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Hello,

 

I have a Canon G16 with a Nauticam housing and recently acquired a Nauticam Compact Macro Convertor 1 as well as a single strobe Inon Z240.

 

I am hoping you can help me with some questions I have using the CMC-1.

 

1. Circular mark in corner of pictures (please see pics attached)

Every time I use the CMC, a bright circular shape appears in the corner of my pictures. Would you know what is causing this? Could it be the position of the strobe which is reflecting on the lens?

I have to be very close to the subjects when I use the CMC and need to point the strobe very close to the lens. Could that be the issue?

 

2. Distance to subject

How close are you supposed to be to the subject when using the CMC-1 with a compact camera? I usually have to be about 1 to 2 centimetres close which I find too close. What do you think, is this normal?

 

Many thanks for all your help!

 

Helene

 

post-53933-0-88497400-1460254151_thumb.jpg

 

post-53933-0-83625200-1460254171_thumb.jpg

Edited by Helene

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Try moving the strobe back, so it is not in front of the camera.

Try zooming out as much as possible to get some more standoff distance.

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Hi Tursiops,

 

Many thanks for the tips. I will try moving the strobe behind the camera.

 

As for the CMC, if I do not zoom enough, there is a black tube appearing around the picture (distance between the 2 lenses as I am using a flip diopter holder). To avoid having this, I am forced to zoom to about half way through the maximum zoom point. Is this normal?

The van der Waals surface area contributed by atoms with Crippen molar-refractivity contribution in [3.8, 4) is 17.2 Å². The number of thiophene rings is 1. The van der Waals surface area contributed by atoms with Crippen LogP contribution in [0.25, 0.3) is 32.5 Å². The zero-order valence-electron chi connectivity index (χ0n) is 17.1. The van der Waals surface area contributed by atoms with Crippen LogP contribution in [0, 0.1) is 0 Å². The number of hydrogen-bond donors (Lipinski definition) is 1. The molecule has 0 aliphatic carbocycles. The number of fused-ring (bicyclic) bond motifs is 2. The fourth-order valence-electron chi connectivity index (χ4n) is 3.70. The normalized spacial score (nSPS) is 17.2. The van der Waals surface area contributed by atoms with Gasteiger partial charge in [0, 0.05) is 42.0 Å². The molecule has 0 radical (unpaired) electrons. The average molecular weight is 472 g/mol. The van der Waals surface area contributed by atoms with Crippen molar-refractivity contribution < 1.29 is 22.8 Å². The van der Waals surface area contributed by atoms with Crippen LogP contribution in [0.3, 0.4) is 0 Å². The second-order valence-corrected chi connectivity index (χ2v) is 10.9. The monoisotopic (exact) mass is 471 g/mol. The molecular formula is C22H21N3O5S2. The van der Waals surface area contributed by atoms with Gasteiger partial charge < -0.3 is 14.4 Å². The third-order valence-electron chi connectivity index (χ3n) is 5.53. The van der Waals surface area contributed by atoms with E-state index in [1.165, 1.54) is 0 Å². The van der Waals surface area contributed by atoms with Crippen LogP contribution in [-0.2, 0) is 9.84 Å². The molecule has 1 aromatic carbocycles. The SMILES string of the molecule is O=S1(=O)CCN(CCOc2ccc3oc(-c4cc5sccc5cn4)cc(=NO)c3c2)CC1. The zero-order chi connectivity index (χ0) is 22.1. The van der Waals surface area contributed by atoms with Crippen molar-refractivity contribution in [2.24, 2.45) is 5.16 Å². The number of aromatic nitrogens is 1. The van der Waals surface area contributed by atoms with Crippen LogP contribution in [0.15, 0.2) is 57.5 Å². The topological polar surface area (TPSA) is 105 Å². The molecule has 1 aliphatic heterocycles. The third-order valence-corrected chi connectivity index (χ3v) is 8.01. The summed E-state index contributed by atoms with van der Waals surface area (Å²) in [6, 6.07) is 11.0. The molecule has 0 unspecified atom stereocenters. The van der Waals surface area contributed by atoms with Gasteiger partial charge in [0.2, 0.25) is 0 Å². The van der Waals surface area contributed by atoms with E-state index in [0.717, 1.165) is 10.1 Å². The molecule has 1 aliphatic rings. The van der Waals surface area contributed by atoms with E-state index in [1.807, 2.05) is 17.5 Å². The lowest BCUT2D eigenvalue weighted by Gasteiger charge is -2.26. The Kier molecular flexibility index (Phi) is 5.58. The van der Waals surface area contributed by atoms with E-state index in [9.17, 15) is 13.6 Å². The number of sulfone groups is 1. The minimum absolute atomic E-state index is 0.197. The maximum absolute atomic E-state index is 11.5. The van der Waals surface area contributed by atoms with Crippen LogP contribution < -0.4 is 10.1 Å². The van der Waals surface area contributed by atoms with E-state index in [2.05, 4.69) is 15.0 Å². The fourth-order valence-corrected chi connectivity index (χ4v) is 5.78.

Sorry for all my questions, I really want to fully understand how to correct my mistakes :-)

 

Thank you,

Edited by Helene

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When using a macro diopter, it's common that you would zoom all the way out to get the most magnification. In the photos you posted, if you zoom all the way out, you could easily fill the frame with the whole creature. Remember, when come to macro, it's about getting close. Depends on the subject and their size, 1-2 cm is reasonable.

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When using a macro diopter, it's common that you would zoom all the way out to get the most magnification. In the photos you posted, if you zoom all the way out, you could easily fill the frame with the whole creature. Remember, when come to macro, it's about getting close. Depends on the subject and their size, 1-2 cm is reasonable.

 

 

The problem when I zoomed out is that I had a "black tube" appearing on the outer parts the images. Would you know how to avoid that? I am using a flip diopter holder.

 

Hoping you can help me :)

 

Thanks

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The problem when I zoomed out is that I had a "black tube" appearing on the outer parts the images. Would you know how to avoid that? I am using a flip diopter holder.